There is still plenty to be discovered in understanding the role of satellites in 5G let alone 6G, and the relationship between cloud and edge, and how we are able to softwarise and virtualise components of 5G without affecting the performance.
Finally, with the global Carbon Neutrality Net Zero Emissions target, there is more research and collaboration needed to understand how the telecoms industry will innovate in order to meet these sustainable goals.
These are all areas of evolution of mobile networks, which don’t necessarily fall under the label of a new generation, however there are still extremely important research challenges that will mark the evolution of 5G and the whole telecoms sector.
So …are we there yet?
We need to consider three key influencing factors to be able to at least say “almost”:
The entire industry is devoting efforts to make the telecommunications industry more diverse and interoperable. The fact that 5G brings virtualisation to the table makes it possible, however the telecoms industry is no expert in software and there is still a lot of work to be done to reduce the complexity of the mobile network.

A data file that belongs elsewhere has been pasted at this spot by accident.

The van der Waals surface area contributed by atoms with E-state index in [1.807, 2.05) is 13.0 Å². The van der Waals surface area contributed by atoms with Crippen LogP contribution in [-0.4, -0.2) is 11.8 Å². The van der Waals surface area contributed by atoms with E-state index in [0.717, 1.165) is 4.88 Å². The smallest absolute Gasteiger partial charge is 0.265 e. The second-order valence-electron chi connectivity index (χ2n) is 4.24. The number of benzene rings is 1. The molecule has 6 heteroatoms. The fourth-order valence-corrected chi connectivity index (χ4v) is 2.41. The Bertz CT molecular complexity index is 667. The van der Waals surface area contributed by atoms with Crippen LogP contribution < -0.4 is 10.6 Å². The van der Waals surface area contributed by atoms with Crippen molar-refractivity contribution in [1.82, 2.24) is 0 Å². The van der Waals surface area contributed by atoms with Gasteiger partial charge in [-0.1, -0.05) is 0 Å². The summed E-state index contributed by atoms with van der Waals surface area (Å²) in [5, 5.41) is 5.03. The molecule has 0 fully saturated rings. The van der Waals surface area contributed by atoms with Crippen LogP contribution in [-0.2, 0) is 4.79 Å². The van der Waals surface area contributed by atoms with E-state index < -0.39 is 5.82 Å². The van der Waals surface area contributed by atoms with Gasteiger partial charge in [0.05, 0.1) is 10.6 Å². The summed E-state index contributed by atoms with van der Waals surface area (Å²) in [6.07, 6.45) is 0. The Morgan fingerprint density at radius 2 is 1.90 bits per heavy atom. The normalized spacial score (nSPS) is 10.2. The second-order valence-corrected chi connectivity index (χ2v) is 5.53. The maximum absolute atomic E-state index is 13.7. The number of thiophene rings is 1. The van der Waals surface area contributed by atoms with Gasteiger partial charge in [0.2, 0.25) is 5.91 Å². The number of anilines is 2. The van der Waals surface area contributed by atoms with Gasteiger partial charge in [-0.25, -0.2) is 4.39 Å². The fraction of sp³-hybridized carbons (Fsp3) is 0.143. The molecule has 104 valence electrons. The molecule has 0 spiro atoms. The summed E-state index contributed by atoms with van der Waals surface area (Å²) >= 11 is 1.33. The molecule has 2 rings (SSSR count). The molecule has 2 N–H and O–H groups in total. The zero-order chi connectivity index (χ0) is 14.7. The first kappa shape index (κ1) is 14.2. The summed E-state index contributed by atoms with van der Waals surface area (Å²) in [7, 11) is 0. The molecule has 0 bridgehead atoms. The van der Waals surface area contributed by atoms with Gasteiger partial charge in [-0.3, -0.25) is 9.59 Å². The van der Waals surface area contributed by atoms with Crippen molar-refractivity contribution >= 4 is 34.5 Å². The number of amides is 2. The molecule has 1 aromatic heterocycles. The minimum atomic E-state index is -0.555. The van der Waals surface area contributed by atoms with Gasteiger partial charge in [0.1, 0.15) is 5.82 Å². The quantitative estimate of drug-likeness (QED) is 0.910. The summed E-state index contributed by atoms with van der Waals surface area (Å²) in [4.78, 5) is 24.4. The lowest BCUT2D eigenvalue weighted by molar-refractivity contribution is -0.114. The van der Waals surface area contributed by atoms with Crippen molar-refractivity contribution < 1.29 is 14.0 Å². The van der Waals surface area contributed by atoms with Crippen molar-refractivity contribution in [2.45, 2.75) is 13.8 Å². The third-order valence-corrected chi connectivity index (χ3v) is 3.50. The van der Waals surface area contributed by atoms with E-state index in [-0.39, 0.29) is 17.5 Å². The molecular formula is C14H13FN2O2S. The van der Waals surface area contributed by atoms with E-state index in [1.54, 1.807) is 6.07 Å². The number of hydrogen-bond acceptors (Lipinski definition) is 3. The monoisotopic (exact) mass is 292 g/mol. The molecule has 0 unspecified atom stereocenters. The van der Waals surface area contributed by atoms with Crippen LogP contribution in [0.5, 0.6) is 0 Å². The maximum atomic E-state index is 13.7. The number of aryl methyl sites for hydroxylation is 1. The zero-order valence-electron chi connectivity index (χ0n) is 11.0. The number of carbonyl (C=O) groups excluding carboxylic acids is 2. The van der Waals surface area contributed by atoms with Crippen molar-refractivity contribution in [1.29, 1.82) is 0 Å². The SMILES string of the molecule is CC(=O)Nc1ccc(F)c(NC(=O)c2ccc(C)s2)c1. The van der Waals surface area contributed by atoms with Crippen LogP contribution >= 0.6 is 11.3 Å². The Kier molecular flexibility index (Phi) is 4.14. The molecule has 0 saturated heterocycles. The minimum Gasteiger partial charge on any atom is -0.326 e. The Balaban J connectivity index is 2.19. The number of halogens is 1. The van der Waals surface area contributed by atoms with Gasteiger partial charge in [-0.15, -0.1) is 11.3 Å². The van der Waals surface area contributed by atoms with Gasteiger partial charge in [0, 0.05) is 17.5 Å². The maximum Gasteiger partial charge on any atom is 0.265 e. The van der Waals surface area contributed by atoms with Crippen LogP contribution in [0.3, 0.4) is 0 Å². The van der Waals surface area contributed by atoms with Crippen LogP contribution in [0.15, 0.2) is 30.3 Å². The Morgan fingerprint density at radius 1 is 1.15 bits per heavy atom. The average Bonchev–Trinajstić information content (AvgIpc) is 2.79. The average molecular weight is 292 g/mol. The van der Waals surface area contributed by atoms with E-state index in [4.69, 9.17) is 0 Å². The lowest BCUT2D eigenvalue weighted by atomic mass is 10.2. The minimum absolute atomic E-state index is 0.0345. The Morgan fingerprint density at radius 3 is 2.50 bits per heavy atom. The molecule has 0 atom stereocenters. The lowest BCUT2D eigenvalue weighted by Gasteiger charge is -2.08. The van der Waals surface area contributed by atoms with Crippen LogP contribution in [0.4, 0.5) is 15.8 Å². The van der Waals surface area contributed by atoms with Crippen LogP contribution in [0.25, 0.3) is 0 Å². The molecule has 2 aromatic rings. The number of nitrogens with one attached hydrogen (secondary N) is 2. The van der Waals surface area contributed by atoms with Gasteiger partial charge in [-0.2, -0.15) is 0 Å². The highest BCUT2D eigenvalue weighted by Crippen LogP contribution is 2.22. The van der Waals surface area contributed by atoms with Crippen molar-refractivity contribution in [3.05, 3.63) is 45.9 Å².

Blockchain technology is a key solution for tackling the lack of interoperability within the telecoms ecosystem. The decentralised system will ensure that bad actors remain outside of operating networks, whilst ensuring that networks are open and based on open source platforms; a formula hard to corrupt.